There's no accounting for taste—but if you want to blame anything on how you were raised, your taste in music could rank up there, a new study suggests. In music, chords can be broken down into many categories, two of which are called "consonant" and "dissonant." A consonant chord consists of two or more notes spaced certain degrees apart—the first and fifth notes of a scale, for instance, are so pleasing to many Westerners that the interval is called "perfect." A dissonant chord, on the other hand—drop that fifth note down a half step, say—produces what some describe as nails on a chalkboard, or dark, or even the "devil's music," explain scientists at Brandeis University. But now those researchers report in the journal Nature that these preferences do not appear to be hardwired from birth, and that people develop preferences for whatever music they are most exposed to growing up.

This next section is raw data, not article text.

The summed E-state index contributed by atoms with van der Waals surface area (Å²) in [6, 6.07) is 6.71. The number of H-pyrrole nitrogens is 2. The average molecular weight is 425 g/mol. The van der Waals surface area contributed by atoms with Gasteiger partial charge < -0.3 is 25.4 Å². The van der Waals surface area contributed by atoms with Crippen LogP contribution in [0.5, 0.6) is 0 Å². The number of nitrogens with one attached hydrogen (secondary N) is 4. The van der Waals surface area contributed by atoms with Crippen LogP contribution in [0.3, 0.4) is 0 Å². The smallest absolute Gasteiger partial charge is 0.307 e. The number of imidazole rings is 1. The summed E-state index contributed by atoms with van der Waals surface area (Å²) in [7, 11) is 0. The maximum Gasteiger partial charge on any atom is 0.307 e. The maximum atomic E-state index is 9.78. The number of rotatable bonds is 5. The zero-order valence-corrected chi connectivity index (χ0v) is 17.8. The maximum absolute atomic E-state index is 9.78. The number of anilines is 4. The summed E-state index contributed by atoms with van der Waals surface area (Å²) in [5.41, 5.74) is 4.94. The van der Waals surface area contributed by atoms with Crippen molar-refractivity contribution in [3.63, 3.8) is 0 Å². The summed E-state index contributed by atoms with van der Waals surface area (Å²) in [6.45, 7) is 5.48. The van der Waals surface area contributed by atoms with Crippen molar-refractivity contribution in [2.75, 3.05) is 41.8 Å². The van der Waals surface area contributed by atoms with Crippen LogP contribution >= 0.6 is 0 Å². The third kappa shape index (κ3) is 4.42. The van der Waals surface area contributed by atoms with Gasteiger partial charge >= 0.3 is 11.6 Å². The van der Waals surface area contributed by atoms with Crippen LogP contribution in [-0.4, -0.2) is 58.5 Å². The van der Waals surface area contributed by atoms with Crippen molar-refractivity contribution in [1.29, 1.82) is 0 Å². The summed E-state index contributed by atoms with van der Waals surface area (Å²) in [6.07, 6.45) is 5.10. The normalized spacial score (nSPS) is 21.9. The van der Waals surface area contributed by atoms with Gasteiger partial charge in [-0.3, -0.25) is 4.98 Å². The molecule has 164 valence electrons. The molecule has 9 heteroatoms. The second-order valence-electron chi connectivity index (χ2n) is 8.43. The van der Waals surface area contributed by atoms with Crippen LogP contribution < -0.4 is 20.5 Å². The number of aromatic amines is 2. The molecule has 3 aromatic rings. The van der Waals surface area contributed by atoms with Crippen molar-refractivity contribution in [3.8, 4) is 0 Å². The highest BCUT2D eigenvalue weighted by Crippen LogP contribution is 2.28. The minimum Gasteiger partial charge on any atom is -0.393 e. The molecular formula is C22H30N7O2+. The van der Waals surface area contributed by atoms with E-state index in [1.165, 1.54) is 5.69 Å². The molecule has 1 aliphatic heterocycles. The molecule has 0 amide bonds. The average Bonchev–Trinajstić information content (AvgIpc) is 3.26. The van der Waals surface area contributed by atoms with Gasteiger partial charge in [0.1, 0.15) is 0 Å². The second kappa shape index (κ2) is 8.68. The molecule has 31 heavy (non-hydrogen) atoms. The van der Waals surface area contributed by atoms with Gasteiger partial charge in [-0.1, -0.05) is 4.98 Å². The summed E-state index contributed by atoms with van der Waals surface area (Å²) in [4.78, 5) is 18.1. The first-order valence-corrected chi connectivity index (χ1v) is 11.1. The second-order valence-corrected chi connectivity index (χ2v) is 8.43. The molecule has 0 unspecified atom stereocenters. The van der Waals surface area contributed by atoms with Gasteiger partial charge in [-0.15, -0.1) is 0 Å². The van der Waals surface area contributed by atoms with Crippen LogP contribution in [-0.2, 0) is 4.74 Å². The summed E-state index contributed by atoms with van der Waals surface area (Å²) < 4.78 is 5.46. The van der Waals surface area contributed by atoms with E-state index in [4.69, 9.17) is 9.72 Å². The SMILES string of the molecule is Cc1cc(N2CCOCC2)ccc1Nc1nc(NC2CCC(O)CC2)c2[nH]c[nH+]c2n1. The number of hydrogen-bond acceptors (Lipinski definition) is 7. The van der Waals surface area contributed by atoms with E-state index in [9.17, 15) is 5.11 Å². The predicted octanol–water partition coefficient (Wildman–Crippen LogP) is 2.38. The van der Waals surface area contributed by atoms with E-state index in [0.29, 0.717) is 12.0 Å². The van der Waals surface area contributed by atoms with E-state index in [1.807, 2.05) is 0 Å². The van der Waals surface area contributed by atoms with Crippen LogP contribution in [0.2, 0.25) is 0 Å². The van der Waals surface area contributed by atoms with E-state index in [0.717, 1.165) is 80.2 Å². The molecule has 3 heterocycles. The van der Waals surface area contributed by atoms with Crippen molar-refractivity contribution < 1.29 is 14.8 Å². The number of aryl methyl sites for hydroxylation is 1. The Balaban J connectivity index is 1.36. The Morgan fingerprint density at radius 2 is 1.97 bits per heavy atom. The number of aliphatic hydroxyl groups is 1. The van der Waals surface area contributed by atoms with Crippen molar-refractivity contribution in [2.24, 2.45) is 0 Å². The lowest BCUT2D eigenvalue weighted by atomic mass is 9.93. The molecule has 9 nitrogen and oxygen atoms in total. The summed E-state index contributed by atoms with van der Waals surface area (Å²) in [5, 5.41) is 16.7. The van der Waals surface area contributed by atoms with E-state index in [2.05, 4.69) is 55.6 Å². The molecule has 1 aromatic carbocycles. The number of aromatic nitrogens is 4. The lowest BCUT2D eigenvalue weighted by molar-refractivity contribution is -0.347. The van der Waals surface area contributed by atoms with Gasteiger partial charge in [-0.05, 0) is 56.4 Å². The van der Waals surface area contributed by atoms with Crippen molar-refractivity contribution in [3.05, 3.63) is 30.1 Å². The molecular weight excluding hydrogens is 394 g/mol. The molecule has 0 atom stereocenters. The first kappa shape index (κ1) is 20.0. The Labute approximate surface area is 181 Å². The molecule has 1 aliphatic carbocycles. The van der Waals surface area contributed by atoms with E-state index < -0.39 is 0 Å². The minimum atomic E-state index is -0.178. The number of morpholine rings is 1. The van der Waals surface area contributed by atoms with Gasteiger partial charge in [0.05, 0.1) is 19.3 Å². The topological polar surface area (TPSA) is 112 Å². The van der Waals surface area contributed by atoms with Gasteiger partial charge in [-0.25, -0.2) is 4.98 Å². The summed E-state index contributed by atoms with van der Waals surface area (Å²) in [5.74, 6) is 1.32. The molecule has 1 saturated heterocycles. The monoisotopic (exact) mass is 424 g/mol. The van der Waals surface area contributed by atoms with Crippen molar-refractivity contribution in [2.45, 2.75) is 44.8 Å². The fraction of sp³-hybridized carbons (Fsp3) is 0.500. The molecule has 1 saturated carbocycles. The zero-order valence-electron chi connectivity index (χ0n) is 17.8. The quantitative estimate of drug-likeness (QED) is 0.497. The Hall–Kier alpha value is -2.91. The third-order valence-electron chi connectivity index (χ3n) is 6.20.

To test this, they traveled to the Tsimane tribe in remote Bolivia. To establish a base point, they also surveyed US undergrads, Bolivians in the capital city of La Paz, and Bolivians in the rural town San Borja, all of whom had exposure to Western music. Turns out the Tsimane were the only ones to express no preference for consonant or dissonant music—likely because their music consists only of one person singing at a time. So any harmony, consonant or dissonant, was new to them. "Your brain basically gets tuned to the environment around it," one researcher tells Nature News. Another researcher writes in an opinion piece in Nature that the hypothesis "provides food for thought," but that it doesn't necessarily rule out innate preferences. So if you like, say, Bjork, whose songs can be quite textured in dissonance, it's possible you were born that way, but it could come down to whatever music your parents played. (Check out which US cities will get you the most music exposure.)